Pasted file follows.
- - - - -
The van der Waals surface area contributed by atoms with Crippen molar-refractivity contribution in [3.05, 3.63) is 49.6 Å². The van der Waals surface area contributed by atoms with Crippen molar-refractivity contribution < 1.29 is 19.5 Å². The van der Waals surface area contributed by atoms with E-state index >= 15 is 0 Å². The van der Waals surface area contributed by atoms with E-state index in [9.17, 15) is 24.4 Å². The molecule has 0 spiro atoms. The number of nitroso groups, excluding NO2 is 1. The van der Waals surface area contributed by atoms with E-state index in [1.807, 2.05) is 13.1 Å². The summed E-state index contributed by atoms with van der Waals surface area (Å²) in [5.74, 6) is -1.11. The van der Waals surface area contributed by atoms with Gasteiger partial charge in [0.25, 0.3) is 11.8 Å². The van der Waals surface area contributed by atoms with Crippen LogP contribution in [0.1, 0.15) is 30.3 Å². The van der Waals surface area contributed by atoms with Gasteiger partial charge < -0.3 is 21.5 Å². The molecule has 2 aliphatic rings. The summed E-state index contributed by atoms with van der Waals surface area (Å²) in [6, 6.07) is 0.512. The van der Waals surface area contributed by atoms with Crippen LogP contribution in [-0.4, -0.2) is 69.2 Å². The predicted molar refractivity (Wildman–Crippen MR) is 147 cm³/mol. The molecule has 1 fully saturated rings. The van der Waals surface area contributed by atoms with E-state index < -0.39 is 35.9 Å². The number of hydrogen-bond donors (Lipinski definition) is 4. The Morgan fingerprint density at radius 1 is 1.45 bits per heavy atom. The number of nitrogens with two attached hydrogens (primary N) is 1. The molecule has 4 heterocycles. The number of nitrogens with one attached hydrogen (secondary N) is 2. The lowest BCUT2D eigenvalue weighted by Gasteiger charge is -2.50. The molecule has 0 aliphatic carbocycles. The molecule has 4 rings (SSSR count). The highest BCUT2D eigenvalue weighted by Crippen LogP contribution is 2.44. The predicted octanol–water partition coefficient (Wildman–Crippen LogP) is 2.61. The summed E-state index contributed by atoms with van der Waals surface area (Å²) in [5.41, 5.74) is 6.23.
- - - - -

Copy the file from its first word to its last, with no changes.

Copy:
The van der Waals surface area contributed by atoms with Crippen molar-refractivity contribution in [3.05, 3.63) is 49.6 Å². The van der Waals surface area contributed by atoms with Crippen molar-refractivity contribution < 1.29 is 19.5 Å². The van der Waals surface area contributed by atoms with E-state index >= 15 is 0 Å². The van der Waals surface area contributed by atoms with E-state index in [9.17, 15) is 24.4 Å². The molecule has 0 spiro atoms. The number of nitroso groups, excluding NO2 is 1. The van der Waals surface area contributed by atoms with E-state index in [1.807, 2.05) is 13.1 Å². The summed E-state index contributed by atoms with van der Waals surface area (Å²) in [5.74, 6) is -1.11. The van der Waals surface area contributed by atoms with Gasteiger partial charge in [0.25, 0.3) is 11.8 Å². The van der Waals surface area contributed by atoms with Crippen LogP contribution in [0.1, 0.15) is 30.3 Å². The van der Waals surface area contributed by atoms with Gasteiger partial charge < -0.3 is 21.5 Å². The molecule has 2 aliphatic rings. The summed E-state index contributed by atoms with van der Waals surface area (Å²) in [6, 6.07) is 0.512. The van der Waals surface area contributed by atoms with Crippen LogP contribution in [-0.4, -0.2) is 69.2 Å². The predicted molar refractivity (Wildman–Crippen MR) is 147 cm³/mol. The molecule has 1 fully saturated rings. The van der Waals surface area contributed by atoms with E-state index < -0.39 is 35.9 Å². The number of hydrogen-bond donors (Lipinski definition) is 4. The Morgan fingerprint density at radius 1 is 1.45 bits per heavy atom. The number of nitrogens with two attached hydrogens (primary N) is 1. The molecule has 4 heterocycles. The number of nitrogens with one attached hydrogen (secondary N) is 2. The lowest BCUT2D eigenvalue weighted by Gasteiger charge is -2.50. The molecule has 0 aliphatic carbocycles. The molecule has 4 rings (SSSR count). The highest BCUT2D eigenvalue weighted by Crippen LogP contribution is 2.44. The predicted octanol–water partition coefficient (Wildman–Crippen LogP) is 2.61. The summed E-state index contributed by atoms with van der Waals surface area (Å²) in [5.41, 5.74) is 6.23.